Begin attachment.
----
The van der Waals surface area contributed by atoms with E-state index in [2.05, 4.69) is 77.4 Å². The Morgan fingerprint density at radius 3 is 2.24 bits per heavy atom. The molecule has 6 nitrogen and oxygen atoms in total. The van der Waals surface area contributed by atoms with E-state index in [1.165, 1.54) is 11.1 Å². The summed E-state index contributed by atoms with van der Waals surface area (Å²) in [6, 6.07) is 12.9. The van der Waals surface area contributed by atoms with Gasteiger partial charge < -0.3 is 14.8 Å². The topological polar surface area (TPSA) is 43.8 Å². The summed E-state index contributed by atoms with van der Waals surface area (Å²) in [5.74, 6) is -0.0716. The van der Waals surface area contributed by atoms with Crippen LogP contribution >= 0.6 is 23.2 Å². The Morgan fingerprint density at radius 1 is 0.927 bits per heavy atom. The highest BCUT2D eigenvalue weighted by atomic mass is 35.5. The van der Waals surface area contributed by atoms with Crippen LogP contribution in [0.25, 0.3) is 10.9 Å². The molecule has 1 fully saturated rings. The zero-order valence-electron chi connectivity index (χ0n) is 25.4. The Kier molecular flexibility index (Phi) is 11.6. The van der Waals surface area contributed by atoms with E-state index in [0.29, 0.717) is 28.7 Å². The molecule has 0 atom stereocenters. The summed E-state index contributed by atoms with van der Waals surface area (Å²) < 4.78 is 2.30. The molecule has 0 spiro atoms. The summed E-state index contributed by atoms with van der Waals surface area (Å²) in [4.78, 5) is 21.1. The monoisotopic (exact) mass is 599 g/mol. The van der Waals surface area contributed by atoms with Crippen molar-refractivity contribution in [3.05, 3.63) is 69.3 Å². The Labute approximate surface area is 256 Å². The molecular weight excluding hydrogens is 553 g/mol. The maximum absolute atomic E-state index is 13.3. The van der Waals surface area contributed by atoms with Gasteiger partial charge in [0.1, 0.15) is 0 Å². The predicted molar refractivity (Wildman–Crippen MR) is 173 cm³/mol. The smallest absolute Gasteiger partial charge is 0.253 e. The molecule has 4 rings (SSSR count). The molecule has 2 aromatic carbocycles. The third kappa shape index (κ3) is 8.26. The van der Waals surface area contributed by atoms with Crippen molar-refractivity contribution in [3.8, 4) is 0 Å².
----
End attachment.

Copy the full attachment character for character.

The van der Waals surface area contributed by atoms with E-state index in [2.05, 4.69) is 77.4 Å². The Morgan fingerprint density at radius 3 is 2.24 bits per heavy atom. The molecule has 6 nitrogen and oxygen atoms in total. The van der Waals surface area contributed by atoms with E-state index in [1.165, 1.54) is 11.1 Å². The summed E-state index contributed by atoms with van der Waals surface area (Å²) in [6, 6.07) is 12.9. The van der Waals surface area contributed by atoms with Gasteiger partial charge < -0.3 is 14.8 Å². The topological polar surface area (TPSA) is 43.8 Å². The summed E-state index contributed by atoms with van der Waals surface area (Å²) in [5.74, 6) is -0.0716. The van der Waals surface area contributed by atoms with Crippen LogP contribution >= 0.6 is 23.2 Å². The Morgan fingerprint density at radius 1 is 0.927 bits per heavy atom. The highest BCUT2D eigenvalue weighted by atomic mass is 35.5. The van der Waals surface area contributed by atoms with Crippen LogP contribution in [0.25, 0.3) is 10.9 Å². The molecule has 1 fully saturated rings. The zero-order valence-electron chi connectivity index (χ0n) is 25.4. The Kier molecular flexibility index (Phi) is 11.6. The van der Waals surface area contributed by atoms with E-state index in [0.29, 0.717) is 28.7 Å². The molecule has 0 atom stereocenters. The summed E-state index contributed by atoms with van der Waals surface area (Å²) < 4.78 is 2.30. The molecule has 0 spiro atoms. The summed E-state index contributed by atoms with van der Waals surface area (Å²) in [4.78, 5) is 21.1. The monoisotopic (exact) mass is 599 g/mol. The van der Waals surface area contributed by atoms with Crippen molar-refractivity contribution in [3.05, 3.63) is 69.3 Å². The Labute approximate surface area is 256 Å². The molecular weight excluding hydrogens is 553 g/mol. The maximum absolute atomic E-state index is 13.3. The van der Waals surface area contributed by atoms with Gasteiger partial charge in [0.1, 0.15) is 0 Å². The predicted molar refractivity (Wildman–Crippen MR) is 173 cm³/mol. The smallest absolute Gasteiger partial charge is 0.253 e. The molecule has 4 rings (SSSR count). The molecule has 2 aromatic carbocycles. The third kappa shape index (κ3) is 8.26. The van der Waals surface area contributed by atoms with Crippen molar-refractivity contribution in [3.8, 4) is 0 Å².